Aaron Walker made FC Cincinnati’s roster via the December open tryouts and will add depth in midfield. Recall that Omar Mohamed made the 2016 roster via the same route and saw a respectable amount of playing time. Let’s hope Walker, a Woodstock, GA native, can make a similar contribution this season. Walker has a personal highlight reel published on Youtube so you can see him in action. The highlights are taken from his 2015 spell with BÍ/Bolungarvik in the Icelandic 1st Division.

It’s interesting to note that FC Cincinnati now has two players with the surname Walker on their roster, which is more Walkers than any other USL club. This is a good move. It could be the first step in a strategy of stockpiling Walkers that sees the second year club accumulate as many as five by 2020.

Marco Dominguez is also a central midfielder and comes to Cincinnati from USL’s recently dissolved FC Montréal. He is a product of the Montréal Impact academy and has represented Canada at the U17 and U20 level. He’s has a physical presence and based on this 2015 academy video, has the ability to strike from range.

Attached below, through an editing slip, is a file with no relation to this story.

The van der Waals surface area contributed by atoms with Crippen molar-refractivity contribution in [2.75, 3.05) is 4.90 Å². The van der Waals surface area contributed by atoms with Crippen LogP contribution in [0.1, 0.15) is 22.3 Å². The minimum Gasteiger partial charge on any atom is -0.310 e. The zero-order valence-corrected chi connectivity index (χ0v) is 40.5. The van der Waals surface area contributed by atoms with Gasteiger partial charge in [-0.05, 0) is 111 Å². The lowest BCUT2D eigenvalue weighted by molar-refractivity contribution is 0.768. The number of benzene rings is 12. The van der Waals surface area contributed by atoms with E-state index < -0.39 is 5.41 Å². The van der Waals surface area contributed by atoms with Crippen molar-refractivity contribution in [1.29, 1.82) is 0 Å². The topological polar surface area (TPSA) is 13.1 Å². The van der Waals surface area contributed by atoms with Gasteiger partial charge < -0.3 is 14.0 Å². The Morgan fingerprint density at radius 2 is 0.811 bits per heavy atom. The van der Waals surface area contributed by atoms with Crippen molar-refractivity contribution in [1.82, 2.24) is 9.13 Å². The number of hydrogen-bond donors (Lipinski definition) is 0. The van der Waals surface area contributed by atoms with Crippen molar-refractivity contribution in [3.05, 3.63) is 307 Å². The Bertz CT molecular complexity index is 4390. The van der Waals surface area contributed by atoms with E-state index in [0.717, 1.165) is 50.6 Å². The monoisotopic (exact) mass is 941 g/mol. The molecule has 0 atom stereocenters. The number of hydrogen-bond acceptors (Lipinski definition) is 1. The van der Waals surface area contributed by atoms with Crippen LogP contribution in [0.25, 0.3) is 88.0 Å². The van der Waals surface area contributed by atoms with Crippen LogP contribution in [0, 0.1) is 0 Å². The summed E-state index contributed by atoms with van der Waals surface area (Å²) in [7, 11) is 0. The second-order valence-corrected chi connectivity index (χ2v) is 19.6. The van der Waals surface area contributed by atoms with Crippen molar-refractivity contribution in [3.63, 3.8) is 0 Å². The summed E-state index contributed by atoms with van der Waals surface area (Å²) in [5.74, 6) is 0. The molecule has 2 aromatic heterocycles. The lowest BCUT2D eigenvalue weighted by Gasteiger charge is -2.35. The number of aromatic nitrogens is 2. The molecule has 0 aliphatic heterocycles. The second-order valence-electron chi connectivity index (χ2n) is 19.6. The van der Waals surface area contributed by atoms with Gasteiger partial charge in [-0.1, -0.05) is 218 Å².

The 20 year old Quebec native started half of FC Montréal’s 2016 matches and contributed two assists. FC Cincinnati needed to reinforce their defensive midfield with a player that can deal with USL’s physicality, but still play the team’s passing and possession based style. Dominguez appears to fit the bill.

The race for the best hair on the 2017 FC Cincinnati roster is clearly heating up.

Andy Craven joins FC Cincinnati from USL’s OKC Energy, after spending time in the Seattle Sounders organization. In 2015, Craven made history in a two different ways. Craven has the distinction of being the first ever goal scorer in Seattle Sounders 2 history.

Craven also became the first ever player to be added to the Seattle Sounders’ MLS roster from USL’s Seattle Sounders 2. He split time between the Sounders 2 and OKC in 2016, scored three times, and brings flowing locks that can balance out Pat McMahon’s man bun on the back line. Andrew Wiedeman will be difficult to knock off his lofty perch at the top the FCC hair pyramid, but he’ll have fend off more long-haired competition this year to retain his crown.

Will any of these three will break into FC Cincinnati’s first eleven, or the will they simply provide depth to the squad. Let us know what you think in the comment section below.

Who remembers FC Cincinnati’s first ever goalscorer? Comment with the right answer and follow this blog. One person who does will be randomly selected to win a FC Cincinnati winter cap.